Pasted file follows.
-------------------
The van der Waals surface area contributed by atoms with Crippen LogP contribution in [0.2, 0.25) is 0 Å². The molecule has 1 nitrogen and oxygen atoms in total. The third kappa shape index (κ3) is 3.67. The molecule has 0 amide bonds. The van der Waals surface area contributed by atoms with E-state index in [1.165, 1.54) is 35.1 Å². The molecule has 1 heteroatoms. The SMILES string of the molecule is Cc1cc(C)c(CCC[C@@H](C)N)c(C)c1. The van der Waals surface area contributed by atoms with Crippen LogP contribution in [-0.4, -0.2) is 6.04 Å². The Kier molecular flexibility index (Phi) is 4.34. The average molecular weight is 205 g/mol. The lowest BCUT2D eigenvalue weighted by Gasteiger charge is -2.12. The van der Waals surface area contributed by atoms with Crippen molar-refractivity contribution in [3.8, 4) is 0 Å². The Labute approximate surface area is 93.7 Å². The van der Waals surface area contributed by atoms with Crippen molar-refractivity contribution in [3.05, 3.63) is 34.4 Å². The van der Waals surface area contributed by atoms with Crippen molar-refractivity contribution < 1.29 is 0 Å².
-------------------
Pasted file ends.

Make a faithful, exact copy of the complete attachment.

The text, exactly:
The van der Waals surface area contributed by atoms with Crippen LogP contribution in [0.2, 0.25) is 0 Å². The molecule has 1 nitrogen and oxygen atoms in total. The third kappa shape index (κ3) is 3.67. The molecule has 0 amide bonds. The van der Waals surface area contributed by atoms with E-state index in [1.165, 1.54) is 35.1 Å². The molecule has 1 heteroatoms. The SMILES string of the molecule is Cc1cc(C)c(CCC[C@@H](C)N)c(C)c1. The van der Waals surface area contributed by atoms with Crippen LogP contribution in [-0.4, -0.2) is 6.04 Å². The Kier molecular flexibility index (Phi) is 4.34. The average molecular weight is 205 g/mol. The lowest BCUT2D eigenvalue weighted by Gasteiger charge is -2.12. The van der Waals surface area contributed by atoms with Crippen molar-refractivity contribution in [3.8, 4) is 0 Å². The Labute approximate surface area is 93.7 Å². The van der Waals surface area contributed by atoms with Crippen molar-refractivity contribution in [3.05, 3.63) is 34.4 Å². The van der Waals surface area contributed by atoms with Crippen molar-refractivity contribution < 1.29 is 0 Å².